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Plato : PHAEDO

Persons of the dialogue: Phaedo - Echecrates Of Phlius - Socrates
- Apollodorus - Simmias - Cebes - Crito - attendant of the prison

Scene: The Prison of Socrates  -  Place of narration: Phlius
Translated by Benjamin Jowett - 33 Pages (Part 1) - Greek fonts
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PHAEDO part 1 of 2

Part 2

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Ech. What was the manner of his death, Phaedo? What was said or done? And which of his friends had he with him? Or were they not allowed by the authorities to be present? And did he die alone?

Phaed. No; there were several of his friends with him.

Ech. If you have nothing to do, I wish that you would tell me what passed, as exactly as you can.

Phaed. I have nothing to do, and will try to gratify your wish. For to me, too, there is no greater pleasure than to have Socrates brought to my recollection, whether I speak myself or hear another speak of him.

Ech. You will have listeners who are of the same mind with you, and I hope that you will be as exact as you can.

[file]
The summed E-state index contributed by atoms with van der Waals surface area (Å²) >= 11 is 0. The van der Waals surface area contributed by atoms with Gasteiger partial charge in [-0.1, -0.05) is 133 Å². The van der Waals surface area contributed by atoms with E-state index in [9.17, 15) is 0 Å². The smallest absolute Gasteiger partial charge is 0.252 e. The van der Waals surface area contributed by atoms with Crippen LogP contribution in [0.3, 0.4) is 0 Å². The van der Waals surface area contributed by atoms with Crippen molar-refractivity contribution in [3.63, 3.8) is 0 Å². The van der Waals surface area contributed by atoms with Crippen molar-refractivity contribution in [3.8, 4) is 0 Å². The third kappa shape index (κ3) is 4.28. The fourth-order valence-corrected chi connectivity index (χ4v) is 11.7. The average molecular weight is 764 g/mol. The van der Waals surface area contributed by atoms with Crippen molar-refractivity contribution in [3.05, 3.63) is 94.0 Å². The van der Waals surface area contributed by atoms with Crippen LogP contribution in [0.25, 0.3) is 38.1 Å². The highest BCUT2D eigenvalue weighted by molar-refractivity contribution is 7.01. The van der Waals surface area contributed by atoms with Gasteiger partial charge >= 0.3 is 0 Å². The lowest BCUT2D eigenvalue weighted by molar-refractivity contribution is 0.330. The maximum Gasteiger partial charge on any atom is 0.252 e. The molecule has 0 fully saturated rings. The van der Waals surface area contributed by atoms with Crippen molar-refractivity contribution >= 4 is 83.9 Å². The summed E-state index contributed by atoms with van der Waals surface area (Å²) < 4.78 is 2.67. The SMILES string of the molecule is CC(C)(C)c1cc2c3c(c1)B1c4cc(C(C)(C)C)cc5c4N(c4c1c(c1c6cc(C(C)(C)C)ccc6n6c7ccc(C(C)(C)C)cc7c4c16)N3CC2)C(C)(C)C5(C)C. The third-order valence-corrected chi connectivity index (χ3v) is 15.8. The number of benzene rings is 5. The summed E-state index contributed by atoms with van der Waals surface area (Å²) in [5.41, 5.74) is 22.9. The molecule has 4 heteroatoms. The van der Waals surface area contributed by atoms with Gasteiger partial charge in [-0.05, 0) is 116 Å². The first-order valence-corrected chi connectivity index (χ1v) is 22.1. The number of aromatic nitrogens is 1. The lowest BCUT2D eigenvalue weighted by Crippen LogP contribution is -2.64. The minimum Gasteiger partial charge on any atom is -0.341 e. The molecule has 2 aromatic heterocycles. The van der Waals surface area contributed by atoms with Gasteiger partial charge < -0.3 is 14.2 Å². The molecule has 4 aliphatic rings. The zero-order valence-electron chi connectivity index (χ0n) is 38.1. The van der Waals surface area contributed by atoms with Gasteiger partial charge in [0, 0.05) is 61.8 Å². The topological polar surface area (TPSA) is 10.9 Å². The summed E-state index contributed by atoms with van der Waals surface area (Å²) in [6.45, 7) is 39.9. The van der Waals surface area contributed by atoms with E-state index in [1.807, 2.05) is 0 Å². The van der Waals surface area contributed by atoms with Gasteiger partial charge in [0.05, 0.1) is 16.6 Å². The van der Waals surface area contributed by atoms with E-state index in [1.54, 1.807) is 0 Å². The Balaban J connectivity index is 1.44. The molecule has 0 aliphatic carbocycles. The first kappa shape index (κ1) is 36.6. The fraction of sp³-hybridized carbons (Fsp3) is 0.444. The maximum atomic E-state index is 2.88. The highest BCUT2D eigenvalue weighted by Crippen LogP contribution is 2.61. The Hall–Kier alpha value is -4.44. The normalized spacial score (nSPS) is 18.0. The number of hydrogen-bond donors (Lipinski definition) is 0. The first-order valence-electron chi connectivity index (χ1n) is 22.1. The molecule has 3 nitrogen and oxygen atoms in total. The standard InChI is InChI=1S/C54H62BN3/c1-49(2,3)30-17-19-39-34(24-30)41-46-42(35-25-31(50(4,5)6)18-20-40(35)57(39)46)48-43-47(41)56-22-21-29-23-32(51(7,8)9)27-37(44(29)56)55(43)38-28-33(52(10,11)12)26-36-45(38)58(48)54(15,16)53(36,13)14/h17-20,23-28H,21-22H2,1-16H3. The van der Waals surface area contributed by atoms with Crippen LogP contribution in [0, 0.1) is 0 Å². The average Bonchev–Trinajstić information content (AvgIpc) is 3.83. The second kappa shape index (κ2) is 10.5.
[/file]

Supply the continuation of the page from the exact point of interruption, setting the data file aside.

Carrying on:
Phaed. I remember the strange feeling which came over me at being with him. For I could hardly believe that I was present at the death of a friend, and therefore I did not pity him, Echecrates; his mien and his language were so noble and fearless in the hour of death that to me he appeared blessed. I thought that in going to the other world he could not be without a divine call, and that he would be happy, if any man ever was, when he arrived there, and therefore I did not pity him as might seem natural at such a time. But neither could I feel the pleasure which I usually felt in philosophical discourse (for philosophy was the theme of which we spoke). I was pleased, and I was also pained, because I knew that he was soon to die, and this strange mixture of feeling was shared by us all; we were laughing and weeping by turns, especially the excitable Apollodorus - you know the sort of man?

Ech. Yes.

Phaed. He was quite overcome; and I myself and all of us were greatly moved.

Ech. Who were present?

Phaed. Of native Athenians there were, besides Apollodorus, Critobulus and his father Crito, Hermogenes, Epigenes, Aeschines, and Antisthenes; likewise Ctesippus of the deme of Paeania, Menexenus, and some others; but Plato, if I am not mistaken, was ill.

Ech. Were there any strangers?

Phaed. Yes, there were; Simmias the Theban, and Cebes, and Phaedondes; Euclid and Terpison, who came from Megara.

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